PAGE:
Mount Logan, achieving a peak altitude of 19,551 feet (5,959 meters), is the highest mountain in Canada and the second highest mountain in the North American continent after Mount Denali of Alaska in the United States. The mountain is part of the St. Elias mountains of southwestern Yukon, and is located less than 40 kilometers from the Yukon-Alaskan (Canadian-U.S.) border. Mount Logan is credited with having the largest base circumference among the non-volcanic mountains of the earth. The Kluane National Park and Reserve was established in 1976, harboring Mount Logan as its focal point and covering an area of 22,000 square kilometers.
4. Historical Role
The area in and around Mount Logan is believed to have been inhabited by such First Nations' groups of people as the Kluane, Aishihik, and Champagne since times immemorial in the region's historical record. Mount Logan was named by Professor I.C. Russell, an American geologist and geographer, who named the mountain after Sir William E. Logan, a Scottish-Canadian geologist and founder of the Geological Survey of Canada. On June 23rd, 1925, an international team led by A.H. MacCarthy was the first team to climb to the summit of Mount Logan. In the 1970s, the mountain served as the base of a high altitude, physiology-oriented medical research undertaking conducted by a joint US-Canadian team and funded by the Arctic Institute of North America and the Canadian Armed Forces.
3. Modern Significance
Currently, Mount Logan is an extremely popular destination for those mountaineers, climbers, and hikers who visit the Kluane National Park and Reserve to enjoy the spectacular landscape of the region, explore its flora and fauna, and hike or climb up Mount Logan. Mount Logan also enjoys the third position in the list of Second Seven Summits of the world, representing the North American continent in the list. The mountain hosts two major glaciers, these being the Hubbard and Logan. The Logan Glacier forms the headwaters of the Chitina River in Alaska. Currently, the Kluane National Park region is home to a large number of indigenous settlements, the residents of which are entitled to hunter-gatherer harvesting rights in the nature reserve.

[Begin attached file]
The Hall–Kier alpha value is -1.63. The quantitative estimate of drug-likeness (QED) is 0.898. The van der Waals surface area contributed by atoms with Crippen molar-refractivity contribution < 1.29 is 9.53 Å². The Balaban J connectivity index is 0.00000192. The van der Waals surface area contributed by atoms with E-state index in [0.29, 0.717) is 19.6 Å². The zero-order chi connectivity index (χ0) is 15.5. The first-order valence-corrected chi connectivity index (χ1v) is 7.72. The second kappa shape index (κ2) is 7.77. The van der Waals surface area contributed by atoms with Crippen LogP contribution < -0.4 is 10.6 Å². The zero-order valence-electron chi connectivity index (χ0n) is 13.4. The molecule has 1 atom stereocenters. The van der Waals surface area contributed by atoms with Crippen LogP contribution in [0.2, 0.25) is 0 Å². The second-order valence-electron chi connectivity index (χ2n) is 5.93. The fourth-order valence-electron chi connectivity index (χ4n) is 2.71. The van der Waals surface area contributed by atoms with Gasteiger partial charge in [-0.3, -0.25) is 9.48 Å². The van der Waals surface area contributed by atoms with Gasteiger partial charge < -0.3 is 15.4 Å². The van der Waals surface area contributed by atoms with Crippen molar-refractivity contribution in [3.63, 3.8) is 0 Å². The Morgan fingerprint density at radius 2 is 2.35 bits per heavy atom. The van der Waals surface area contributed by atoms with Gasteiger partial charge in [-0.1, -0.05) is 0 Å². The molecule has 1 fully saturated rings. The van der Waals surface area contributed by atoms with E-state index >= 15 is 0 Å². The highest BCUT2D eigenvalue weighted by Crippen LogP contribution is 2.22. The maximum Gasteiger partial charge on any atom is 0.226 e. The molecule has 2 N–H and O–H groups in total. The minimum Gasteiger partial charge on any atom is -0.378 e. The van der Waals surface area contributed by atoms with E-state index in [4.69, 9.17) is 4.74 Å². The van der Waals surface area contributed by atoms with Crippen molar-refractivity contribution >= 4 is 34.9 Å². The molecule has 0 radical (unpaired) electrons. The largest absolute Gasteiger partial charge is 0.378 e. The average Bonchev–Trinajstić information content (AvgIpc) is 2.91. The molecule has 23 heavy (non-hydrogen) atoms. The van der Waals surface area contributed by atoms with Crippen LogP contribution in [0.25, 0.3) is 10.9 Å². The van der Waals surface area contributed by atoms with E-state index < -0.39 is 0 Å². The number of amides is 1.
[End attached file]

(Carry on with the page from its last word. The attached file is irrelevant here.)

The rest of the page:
The Kluane National Park and Reserve encompassing Mount Logan is home to a diverse variety of flora and fauna. The lower valleys and slopes of the park are covered with montane forests, comprised by such plants as the Trembling aspen, White spruces, and Balsam poplars. Above the treeline, lying at about 4,000 feet in the "transition zone", stunted shrubs and trees like alders, willows, and Dwarf birches occupy much of the landscape. Further up, Alpine desert vegetation, comprising of mosses, lichens, and sparsely spread and stunted shrubs, finally give way to the snow-clad mountain peaks. The fauna of the park is comprised by herbivores like Dall sheep, mountain goats, and caribou. Grizzly bears and brown bears are the predators at the top of the food chain in this ecosystem. Wolves, marmots, Red foxes, lynxes, coyotes, and beavers are some of the other mammalian species characteristic of the Kluane National Park and Reserve. A total of 150 species of birds are found in this eco-region as well, including Golden eagles, Bald eagles, and Yellow-rumped warblers, among many others.
1. Threats and Disputes
Though the Kluane National Park and Reserve is well preserved and managed by the Canadian government, many threats, such as those arising from climate change, are difficult to eliminate or even mitigate. Global warming poses a risk to Mount Logan’s glaciers, which could gradually melt with rising global temperatures. In turn, this will have the effect of adversely affecting the hydrology patterns of the park and those well beyond. Besides climate change, pressures on the ecosystem induced by growing human settlements in the region could also threaten the native flora and fauna of the park.